Yesterday I was supposed to do some rough mixes for a musical I\'m working on. I\'ve been composing and recording for a while now and haven\'t done any mixdowns involving Kontakt since the 1.2 update came out, at least not with streaming samples... I\'m using Sonar 2.2 BTW.
This works good:
Load a sample in Kontakt (DXi2 or FXpansion-wrapped VSTi) with DFD disabled. Record a really silly line. Bounce to track. The result is what you\'d expect it to be.
Load a sample in Kontakt (DXi or FXpansion wrapped VSTi) with DFD enabled. Make sure it uses the DFD engine while playing. Record another silly line. Bounce to track. I get chopped notes all the way in the resulting audio track.
Update. After corresponding with NI a couple of times and some more tests it\'s a confirmed problem with DFD. Based on other users comments it seems that not all systems are hit by this for some reason. They are working on the problem.
I have talked with a few people who have been having performance problems with Kontakt while trying to play large sampled instruments. As it turned out, they had their instrument samples installed on their main operating system hard drive. This most definitely will always cause severe performance problems, such as clicks, pops, drop-outs, etc., etc. After they moved their sampled instruments to a different audio hard drive away from their main system hard drive, Kontakt performed perfectly for them while playing large sampled instruments.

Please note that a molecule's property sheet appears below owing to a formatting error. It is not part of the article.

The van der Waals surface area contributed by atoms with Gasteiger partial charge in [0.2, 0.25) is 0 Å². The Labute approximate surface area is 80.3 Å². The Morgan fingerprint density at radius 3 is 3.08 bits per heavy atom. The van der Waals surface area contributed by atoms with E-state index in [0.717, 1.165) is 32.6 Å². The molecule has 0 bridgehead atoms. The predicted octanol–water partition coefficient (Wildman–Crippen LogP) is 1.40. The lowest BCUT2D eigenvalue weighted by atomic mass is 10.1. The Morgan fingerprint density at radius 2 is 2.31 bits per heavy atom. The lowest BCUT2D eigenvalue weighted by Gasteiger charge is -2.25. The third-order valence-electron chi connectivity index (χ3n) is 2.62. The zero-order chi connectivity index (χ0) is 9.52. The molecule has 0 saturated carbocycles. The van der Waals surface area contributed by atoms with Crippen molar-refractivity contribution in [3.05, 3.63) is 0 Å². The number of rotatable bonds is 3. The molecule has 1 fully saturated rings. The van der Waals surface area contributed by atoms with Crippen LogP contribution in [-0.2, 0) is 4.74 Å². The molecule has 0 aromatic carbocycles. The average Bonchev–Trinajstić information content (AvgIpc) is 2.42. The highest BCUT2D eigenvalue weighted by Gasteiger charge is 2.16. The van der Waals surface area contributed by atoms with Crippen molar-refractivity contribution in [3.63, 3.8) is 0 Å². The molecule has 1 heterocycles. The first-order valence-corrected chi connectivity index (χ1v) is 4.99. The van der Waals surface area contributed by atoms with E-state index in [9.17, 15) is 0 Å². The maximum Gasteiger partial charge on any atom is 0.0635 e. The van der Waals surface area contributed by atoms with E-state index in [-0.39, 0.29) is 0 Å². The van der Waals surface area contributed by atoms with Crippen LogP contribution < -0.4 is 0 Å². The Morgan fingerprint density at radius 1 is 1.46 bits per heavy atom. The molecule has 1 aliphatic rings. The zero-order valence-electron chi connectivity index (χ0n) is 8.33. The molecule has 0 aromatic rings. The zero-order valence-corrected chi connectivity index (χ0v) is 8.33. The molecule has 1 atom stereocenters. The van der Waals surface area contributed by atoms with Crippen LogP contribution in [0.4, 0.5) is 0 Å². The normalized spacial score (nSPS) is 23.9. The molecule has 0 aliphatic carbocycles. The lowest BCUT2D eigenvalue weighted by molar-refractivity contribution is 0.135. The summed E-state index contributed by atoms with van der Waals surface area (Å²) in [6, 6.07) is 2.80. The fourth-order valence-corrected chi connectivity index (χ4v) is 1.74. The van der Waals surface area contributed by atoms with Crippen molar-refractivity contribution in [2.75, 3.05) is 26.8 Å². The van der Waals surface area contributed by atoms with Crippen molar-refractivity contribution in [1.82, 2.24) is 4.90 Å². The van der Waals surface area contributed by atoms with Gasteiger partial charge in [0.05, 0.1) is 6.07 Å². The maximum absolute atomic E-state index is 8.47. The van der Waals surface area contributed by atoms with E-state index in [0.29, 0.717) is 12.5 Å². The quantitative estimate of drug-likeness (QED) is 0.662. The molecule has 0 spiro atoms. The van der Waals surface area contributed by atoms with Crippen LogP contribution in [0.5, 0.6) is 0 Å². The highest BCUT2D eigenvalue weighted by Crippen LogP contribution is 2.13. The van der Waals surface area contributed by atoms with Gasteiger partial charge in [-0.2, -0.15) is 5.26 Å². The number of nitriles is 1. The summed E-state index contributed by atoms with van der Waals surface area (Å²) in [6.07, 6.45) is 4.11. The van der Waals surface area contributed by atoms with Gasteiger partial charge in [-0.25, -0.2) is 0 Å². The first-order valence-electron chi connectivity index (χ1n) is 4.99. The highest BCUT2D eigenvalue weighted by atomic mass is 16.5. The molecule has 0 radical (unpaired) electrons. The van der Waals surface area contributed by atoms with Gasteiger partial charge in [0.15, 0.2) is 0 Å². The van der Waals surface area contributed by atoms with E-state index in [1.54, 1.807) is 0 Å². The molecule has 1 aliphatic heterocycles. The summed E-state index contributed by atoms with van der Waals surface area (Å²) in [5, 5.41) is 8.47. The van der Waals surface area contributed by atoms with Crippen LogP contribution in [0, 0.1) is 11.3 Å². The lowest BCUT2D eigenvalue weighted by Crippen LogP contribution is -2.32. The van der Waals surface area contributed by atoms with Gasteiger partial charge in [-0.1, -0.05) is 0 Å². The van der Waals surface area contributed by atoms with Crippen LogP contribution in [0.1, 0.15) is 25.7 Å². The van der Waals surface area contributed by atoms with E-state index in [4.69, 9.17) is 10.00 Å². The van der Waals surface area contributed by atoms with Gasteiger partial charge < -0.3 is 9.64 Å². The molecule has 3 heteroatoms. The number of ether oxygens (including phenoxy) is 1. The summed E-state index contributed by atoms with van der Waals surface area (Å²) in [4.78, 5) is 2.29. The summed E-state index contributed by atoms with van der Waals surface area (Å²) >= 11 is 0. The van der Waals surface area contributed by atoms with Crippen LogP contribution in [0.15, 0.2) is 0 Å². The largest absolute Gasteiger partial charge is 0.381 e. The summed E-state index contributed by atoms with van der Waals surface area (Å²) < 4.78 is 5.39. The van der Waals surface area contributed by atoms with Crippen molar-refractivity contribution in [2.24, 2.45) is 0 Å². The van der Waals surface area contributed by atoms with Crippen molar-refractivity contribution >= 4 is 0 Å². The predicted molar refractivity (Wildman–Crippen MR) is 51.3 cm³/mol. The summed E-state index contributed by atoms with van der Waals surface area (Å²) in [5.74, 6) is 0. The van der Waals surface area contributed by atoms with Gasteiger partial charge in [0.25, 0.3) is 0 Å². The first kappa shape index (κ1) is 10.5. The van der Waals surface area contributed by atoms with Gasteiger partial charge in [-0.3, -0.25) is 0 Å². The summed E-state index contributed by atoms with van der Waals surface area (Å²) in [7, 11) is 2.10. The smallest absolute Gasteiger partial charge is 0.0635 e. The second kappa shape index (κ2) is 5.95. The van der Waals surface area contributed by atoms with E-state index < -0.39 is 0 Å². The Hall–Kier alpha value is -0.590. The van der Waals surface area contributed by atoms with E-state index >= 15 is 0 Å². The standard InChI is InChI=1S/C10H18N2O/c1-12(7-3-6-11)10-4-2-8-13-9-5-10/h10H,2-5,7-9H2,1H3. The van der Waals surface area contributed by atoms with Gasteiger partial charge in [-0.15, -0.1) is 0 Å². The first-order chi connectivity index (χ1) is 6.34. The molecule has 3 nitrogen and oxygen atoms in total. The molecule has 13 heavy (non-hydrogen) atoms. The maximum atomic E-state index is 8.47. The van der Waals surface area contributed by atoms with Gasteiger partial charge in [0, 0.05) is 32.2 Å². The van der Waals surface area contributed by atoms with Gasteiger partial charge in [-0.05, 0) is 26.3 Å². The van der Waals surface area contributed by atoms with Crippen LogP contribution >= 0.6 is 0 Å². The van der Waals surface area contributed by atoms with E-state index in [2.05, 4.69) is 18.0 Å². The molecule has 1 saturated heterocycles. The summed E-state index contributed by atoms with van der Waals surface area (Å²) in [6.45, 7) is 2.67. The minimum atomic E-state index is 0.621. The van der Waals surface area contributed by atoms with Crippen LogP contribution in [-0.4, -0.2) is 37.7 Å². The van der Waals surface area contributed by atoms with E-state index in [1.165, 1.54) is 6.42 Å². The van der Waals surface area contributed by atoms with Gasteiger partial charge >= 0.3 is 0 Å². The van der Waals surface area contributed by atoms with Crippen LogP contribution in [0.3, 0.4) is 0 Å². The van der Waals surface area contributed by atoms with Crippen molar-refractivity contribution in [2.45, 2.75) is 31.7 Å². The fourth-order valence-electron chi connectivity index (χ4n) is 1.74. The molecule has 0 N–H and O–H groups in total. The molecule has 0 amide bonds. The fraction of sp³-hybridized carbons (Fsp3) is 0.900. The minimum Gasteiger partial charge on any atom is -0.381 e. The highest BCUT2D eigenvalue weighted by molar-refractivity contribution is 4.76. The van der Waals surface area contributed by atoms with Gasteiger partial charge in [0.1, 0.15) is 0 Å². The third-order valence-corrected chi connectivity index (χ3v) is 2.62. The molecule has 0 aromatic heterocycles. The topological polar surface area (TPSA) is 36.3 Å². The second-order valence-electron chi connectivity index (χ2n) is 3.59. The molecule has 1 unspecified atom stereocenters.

Having sampled instruments on your main operating system hard drive puts a tremendous amount of work and stress on your computer and hard drive. The computer is having to perform several critical tasks at the same time from one source location... running the computer operating system, running Kontakt and any VST host program that may be running as well, streaming and playing samples, processing midi information, other audio and midi tracks, plugins, etc. This is quiet a bit going on at the same time, and by having sampled instruments on a secondary audio hard drive significantly reduces the amount of work that your computer and hard drives are having to do, thus making for much better performance.
When moving sampled instruments from one hard drive to the other, you need to delete the samples from the other drive or Kontakt will continue to load the samples from the original drive, thus not correcting the problem. After you have removed the samples from the first hard drive that they were originally installed onto, you will once again be prompted to go through the searching process in order to establish their new location on the different audio hard drive.
All true, and very good advise that everyone should think about, but that\'s not what\'s happening in this case. All samples are on a dedicated fast drive. I have no performance problems at all during playback, just when doing offline bounces. There is an issue with the DFD engine not using the streamed part of the samples, but only the buffered part of each sample. The strange thing is that it doesn\'t seem to affect all systems. NI has confirmed it and they are working on a fix. For now I can live with it and as a workaround do real-time mixdowns by looping an output to an input on my sound card in the digital domain.